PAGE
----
Life has been pouring wine over me in the last month or so, with an unusually intense cluster of blind-tasting events, including annotating nearly 500 wines in a single week. I’m not bragging (500 is too many for comfort) nor asking for sympathy (though it does melt the brain, pickle the tongue and stain the teeth). It led me to reflect, as I recovered over calming cups of green tea, on the process itself, what tasters are trying to achieve, and what the readers of tasting notes might actually want.
There are two types of tasting, first of all: analytical and appreciative. Analytical tasting is what a blender might spend her or his days doing: racing through samples, eliminating faults or fallibilities, hunting down features and attributes. Words need play no part in this – you could do the job with a shorthand of symbols and jottings, or by moving samples around on a table or a spreadsheet. You may be creating or revealing joy, but the task itself is neutral and often joyless: a skilled technical exercise.
Everything I’ve been doing (and everything which the tasters of the Decanter World Wine Awards do) should be appreciative as well as analytical, and should carry an emotional dimension. We are your surrogates. You, our readers, would like to enjoy good, very good or great wine. We taste our way through thousands of samples on your behalf. You aren’t tasters, destined to spit every drop, but drinkers. Yet we do this without drinking.
This is oddly difficult. The appreciative taster has to imagine how the wine will feel in the throat, how it will sit in the stomach. We have to imagine the fourth sip of the second glass, and the second sip of the third; to imagine even the hours later, or the morning after. We have to imagine the wine’s evolution over three months or nine; two years, five or 10. It’s much more complex than ticking the boxes for concentration, for acidity and for tannins, gauging the fruit, assessing weight and warmth.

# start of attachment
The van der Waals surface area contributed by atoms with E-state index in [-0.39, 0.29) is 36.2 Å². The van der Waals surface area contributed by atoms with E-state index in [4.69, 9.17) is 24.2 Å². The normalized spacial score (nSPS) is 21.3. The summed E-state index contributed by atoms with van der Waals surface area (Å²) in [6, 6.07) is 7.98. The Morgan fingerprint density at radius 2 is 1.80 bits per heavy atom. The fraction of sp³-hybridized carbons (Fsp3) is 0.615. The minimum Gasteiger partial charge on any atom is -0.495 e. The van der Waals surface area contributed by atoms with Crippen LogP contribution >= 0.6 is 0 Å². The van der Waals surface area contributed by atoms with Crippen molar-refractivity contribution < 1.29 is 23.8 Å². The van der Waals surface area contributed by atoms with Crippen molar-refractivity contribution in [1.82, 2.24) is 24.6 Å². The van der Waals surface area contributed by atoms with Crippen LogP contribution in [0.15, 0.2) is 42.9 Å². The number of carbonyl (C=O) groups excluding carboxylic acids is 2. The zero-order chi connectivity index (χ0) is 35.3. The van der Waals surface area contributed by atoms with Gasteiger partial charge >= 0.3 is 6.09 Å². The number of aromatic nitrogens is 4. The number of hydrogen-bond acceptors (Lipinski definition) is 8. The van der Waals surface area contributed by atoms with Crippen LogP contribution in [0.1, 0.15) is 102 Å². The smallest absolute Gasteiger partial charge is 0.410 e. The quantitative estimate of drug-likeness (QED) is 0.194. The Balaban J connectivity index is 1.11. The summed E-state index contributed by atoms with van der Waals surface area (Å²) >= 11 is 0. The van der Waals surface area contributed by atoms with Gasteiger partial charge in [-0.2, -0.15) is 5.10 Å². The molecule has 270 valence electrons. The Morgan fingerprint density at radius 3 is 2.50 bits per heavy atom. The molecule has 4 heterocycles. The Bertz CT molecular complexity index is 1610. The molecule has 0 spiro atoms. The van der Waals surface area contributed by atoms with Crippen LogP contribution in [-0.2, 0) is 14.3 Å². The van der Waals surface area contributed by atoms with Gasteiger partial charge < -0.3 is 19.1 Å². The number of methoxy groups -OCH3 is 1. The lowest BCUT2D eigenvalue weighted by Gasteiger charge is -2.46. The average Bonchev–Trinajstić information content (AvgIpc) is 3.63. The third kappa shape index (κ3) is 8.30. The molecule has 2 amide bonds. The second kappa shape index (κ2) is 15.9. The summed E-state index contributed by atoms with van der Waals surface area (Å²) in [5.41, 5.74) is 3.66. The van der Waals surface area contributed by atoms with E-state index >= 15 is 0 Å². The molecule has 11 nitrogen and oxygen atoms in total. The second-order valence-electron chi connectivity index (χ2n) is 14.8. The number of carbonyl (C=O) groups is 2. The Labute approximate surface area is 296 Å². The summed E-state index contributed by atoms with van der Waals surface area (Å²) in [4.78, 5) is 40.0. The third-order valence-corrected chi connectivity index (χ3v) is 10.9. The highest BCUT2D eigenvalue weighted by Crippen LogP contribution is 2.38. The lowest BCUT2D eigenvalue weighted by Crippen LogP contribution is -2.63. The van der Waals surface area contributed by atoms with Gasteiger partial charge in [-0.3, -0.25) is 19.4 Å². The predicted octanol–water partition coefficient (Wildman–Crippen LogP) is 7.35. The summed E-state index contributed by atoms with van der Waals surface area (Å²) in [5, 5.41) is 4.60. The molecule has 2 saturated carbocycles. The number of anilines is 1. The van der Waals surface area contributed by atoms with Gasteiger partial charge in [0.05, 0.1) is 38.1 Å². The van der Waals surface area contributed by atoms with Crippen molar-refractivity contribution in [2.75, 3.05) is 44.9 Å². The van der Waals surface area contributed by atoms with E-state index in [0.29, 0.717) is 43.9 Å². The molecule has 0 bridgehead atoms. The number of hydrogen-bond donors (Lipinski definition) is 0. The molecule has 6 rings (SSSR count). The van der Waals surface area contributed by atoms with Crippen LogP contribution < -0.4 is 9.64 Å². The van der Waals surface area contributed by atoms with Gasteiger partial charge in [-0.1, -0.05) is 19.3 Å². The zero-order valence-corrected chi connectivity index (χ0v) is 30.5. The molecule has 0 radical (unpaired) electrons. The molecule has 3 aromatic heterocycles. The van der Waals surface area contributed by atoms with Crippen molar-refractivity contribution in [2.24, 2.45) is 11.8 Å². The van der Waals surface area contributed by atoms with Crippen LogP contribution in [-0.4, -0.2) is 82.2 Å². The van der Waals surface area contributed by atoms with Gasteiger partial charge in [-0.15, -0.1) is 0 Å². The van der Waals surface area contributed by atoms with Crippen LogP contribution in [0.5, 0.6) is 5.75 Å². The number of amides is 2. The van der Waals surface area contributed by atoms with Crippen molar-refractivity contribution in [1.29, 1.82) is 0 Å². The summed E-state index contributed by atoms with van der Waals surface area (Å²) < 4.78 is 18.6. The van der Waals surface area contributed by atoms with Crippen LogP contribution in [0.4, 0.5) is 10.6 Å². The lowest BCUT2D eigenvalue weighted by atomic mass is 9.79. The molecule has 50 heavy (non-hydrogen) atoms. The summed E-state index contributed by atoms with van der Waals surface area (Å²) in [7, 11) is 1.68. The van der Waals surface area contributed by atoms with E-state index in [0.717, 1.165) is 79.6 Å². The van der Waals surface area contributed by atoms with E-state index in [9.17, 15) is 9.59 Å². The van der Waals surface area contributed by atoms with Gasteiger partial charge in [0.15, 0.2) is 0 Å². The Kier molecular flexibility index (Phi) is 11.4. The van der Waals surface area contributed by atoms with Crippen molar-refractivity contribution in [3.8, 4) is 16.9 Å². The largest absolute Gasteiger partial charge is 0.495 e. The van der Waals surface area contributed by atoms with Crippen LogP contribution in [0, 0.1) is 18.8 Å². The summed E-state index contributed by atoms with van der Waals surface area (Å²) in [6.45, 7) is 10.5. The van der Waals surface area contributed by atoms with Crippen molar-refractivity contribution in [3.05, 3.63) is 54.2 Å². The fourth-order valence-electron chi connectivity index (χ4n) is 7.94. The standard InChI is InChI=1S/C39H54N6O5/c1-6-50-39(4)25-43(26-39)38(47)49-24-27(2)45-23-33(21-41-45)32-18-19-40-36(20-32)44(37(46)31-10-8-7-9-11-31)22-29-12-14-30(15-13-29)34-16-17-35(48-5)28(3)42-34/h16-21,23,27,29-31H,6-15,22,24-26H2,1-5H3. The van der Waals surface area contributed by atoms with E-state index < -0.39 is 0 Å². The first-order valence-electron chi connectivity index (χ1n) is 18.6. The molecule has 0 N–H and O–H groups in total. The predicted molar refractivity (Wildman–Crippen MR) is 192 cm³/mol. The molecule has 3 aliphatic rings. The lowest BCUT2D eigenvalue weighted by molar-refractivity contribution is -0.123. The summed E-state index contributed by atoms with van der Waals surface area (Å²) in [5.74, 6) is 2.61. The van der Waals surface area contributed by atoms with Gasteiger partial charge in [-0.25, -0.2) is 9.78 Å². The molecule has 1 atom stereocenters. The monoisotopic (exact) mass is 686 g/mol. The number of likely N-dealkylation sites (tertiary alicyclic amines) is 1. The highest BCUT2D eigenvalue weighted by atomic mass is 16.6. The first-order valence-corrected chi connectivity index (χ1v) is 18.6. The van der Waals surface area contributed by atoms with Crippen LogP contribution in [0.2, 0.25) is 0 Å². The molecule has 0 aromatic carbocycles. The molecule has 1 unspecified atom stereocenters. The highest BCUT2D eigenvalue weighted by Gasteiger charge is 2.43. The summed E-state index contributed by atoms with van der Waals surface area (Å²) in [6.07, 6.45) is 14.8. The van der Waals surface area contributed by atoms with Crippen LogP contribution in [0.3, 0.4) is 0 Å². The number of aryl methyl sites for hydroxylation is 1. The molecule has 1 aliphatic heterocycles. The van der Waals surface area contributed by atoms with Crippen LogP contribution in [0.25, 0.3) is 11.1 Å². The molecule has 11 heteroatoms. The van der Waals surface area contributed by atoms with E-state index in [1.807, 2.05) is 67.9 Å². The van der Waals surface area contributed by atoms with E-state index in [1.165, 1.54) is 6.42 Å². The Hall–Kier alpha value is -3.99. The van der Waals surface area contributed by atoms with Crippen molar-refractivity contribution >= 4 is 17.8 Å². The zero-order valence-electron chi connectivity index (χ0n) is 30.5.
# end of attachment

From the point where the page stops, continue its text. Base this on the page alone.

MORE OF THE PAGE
The biggest trap, in fact, is to slip exclusively into analytical mode and to omit to be appreciative. Analytics will tend to exclude, to rule out and to close down. It leaves no role for the imagination. Analytics will lead you to interrogate a wine, whereas appreciative tasters listen to the wine, the better to understand such pleasure as it might offer in the drinking context. An appreciative taster should not be a policeman so much as a psychoanalyst – or confessor.
The writing of notes is as great a challenge as tasting, and maybe greater. The language of wine is largely borrowed from other fields and loaded, often to excess, with analogies. Anyone who has ever discussed wine with friends will be familiar with the chaotic subjectivity of the wine-tasting experience, and the often striking contrast between palates. There’s an unspoken requirement for practical language to be simple – yet repeating the same simple descriptors quickly grows tedious.
After 30 years of tasting, here’s what I’m after. Appreciative tasting must involve an element of analysis – but don’t be too judgmental, since in the real drinking world most wine attributes are enjoyed, not despised. The trick is to describe them correctly. I’m as suspicious of too much concentration as of too little: it can be faked, and it often works against drinkability.
Assuming you find a wine’s flavour pleasing, the greatest wine attributes are aromatic finesse, both when the wine is sniffed and sipped, combined with a shapeliness in the mouth and a satisfying and appropriate texture and level of energy for the wine’s age and style. Drinkability is always based on harmony and balance. There’s no formula for either, though, and acidity (which should be bonded to a wine’s fruit or flesh) is just one factor of balance among many. Then – use the most vivid words you can, based on your own sensual experiences and not winespeak.
This column was first published in the May 2020 issue of Decanter.